After making a promise on Twitter, Tesla CEO Elon Musk has sold about 900,000 shares of the electric car maker’s stock, netting more than $US1.1 billion ($1.5 billion) to put towards paying his tax obligations.
The sales, disclosed in two regulatory filings late on Wednesday in the US, will cover tax obligations for stock options granted to Mr Musk in September.
He exercised options to buy more than 2.1 million shares for $US6.24 each. The company’s stock closed on Wednesday at $US1067.95 per share.
The transactions were “automatically effected” as part of a trading plan adopted on September 14 to sell options that expire next year, according to forms filed with the US Securities and Exchange Commission.
That was nearly two months before he floated the idea of the sale on Twitter.
After the transactions, Mr Musk still owns about 170 million Tesla shares.
Mr Musk was Tesla’s largest shareholder as of June, owning about 17 per cent of the company, according to data provider FactSet.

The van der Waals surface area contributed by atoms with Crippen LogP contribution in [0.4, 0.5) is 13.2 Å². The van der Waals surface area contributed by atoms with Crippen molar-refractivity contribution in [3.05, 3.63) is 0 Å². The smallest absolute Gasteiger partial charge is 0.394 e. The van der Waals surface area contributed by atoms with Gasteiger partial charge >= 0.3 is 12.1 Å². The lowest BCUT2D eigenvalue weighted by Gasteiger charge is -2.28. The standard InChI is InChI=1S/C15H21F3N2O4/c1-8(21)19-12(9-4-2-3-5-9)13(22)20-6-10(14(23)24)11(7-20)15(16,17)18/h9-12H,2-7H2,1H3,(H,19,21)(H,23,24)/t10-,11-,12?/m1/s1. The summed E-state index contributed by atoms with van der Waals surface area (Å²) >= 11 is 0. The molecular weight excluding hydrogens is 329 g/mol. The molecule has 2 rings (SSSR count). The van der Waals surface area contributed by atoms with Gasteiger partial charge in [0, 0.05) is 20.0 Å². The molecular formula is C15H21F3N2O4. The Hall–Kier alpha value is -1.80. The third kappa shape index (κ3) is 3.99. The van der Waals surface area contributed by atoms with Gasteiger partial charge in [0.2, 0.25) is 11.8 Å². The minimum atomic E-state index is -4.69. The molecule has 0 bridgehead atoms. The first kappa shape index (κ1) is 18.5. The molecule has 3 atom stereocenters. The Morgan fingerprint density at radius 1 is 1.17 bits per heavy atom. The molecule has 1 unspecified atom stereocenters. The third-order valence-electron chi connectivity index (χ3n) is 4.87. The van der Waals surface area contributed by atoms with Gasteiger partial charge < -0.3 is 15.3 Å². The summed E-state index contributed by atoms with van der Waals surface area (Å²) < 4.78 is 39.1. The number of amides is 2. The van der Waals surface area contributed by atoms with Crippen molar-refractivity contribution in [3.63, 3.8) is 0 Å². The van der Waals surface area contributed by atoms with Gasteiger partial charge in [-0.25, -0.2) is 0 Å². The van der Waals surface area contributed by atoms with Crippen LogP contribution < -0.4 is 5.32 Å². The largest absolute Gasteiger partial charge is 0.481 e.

He is the wealthiest person in the world, according to Forbes, with a net worth of around $US282 billion, most of it in Tesla stock.
Last weekend, Mr Musk said he would sell 10 per cent of his holdings in the company, worth more than $US20 billion, based on the results of a poll he conducted on Twitter.
The sale tweets caused a sell off of the stock on Monday and Tuesday, but it recovered a little on Wednesday, with shares up 2.6 per cent to $US1096 in extended trading on Wednesday.
They have risen more than 50 per cent this year.
Wedbush Analyst Daniel Ives said it appears Mr Musk will continue selling shares as the year ends.
“The question will be for investors if he sells his full 10 per cent ownership stake over the coming months or is it done piece-by-piece during 2022,” Mr Ives wrote in a note to investors.
Mr Ives calculated Mr Musk has about $US10 billion in taxes due on stock options that vest next summer.
Mr Musk said he proposed selling the stock as some Democrats have been pushing for billionaires to pay taxes when the price of the stocks they hold goes up, even if they do not sell any shares.
However, the wording on unrealised gains, described as a ‘billionaires tax’, was removed from President Joe Biden’s budget, which is still being negotiated.